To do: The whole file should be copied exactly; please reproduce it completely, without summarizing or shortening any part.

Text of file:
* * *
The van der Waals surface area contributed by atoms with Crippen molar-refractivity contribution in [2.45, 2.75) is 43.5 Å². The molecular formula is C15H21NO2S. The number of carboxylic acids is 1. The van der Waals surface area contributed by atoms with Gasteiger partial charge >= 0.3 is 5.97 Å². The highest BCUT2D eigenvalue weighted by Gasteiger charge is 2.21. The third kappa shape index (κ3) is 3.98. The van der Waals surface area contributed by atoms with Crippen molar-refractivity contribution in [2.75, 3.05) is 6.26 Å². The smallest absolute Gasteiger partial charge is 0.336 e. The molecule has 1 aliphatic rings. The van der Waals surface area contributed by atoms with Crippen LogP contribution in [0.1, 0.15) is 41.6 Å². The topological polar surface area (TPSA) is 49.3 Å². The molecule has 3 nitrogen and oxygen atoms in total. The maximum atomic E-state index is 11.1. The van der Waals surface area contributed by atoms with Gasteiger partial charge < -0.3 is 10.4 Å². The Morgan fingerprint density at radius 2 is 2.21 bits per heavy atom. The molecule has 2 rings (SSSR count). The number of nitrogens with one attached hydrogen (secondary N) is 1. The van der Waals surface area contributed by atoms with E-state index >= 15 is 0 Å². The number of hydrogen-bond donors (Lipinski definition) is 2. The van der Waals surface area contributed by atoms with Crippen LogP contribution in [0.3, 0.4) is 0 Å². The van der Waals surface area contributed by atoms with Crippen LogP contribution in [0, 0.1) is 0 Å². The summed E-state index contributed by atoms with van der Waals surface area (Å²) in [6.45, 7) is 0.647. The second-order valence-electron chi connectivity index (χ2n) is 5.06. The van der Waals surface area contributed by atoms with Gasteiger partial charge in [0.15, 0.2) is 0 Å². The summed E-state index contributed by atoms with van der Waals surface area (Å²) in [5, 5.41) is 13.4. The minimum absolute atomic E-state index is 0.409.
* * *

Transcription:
The van der Waals surface area contributed by atoms with Crippen molar-refractivity contribution in [2.45, 2.75) is 43.5 Å². The molecular formula is C15H21NO2S. The number of carboxylic acids is 1. The van der Waals surface area contributed by atoms with Gasteiger partial charge >= 0.3 is 5.97 Å². The highest BCUT2D eigenvalue weighted by Gasteiger charge is 2.21. The third kappa shape index (κ3) is 3.98. The van der Waals surface area contributed by atoms with Crippen molar-refractivity contribution in [2.75, 3.05) is 6.26 Å². The smallest absolute Gasteiger partial charge is 0.336 e. The molecule has 1 aliphatic rings. The van der Waals surface area contributed by atoms with Crippen LogP contribution in [0.1, 0.15) is 41.6 Å². The topological polar surface area (TPSA) is 49.3 Å². The molecule has 3 nitrogen and oxygen atoms in total. The maximum atomic E-state index is 11.1. The van der Waals surface area contributed by atoms with Gasteiger partial charge < -0.3 is 10.4 Å². The Morgan fingerprint density at radius 2 is 2.21 bits per heavy atom. The molecule has 2 rings (SSSR count). The number of nitrogens with one attached hydrogen (secondary N) is 1. The van der Waals surface area contributed by atoms with E-state index >= 15 is 0 Å². The number of hydrogen-bond donors (Lipinski definition) is 2. The van der Waals surface area contributed by atoms with Crippen LogP contribution in [0.3, 0.4) is 0 Å². The van der Waals surface area contributed by atoms with Crippen LogP contribution in [0, 0.1) is 0 Å². The summed E-state index contributed by atoms with van der Waals surface area (Å²) in [6.45, 7) is 0.647. The second-order valence-electron chi connectivity index (χ2n) is 5.06. The van der Waals surface area contributed by atoms with Gasteiger partial charge in [0.15, 0.2) is 0 Å². The summed E-state index contributed by atoms with van der Waals surface area (Å²) in [5, 5.41) is 13.4. The minimum absolute atomic E-state index is 0.409.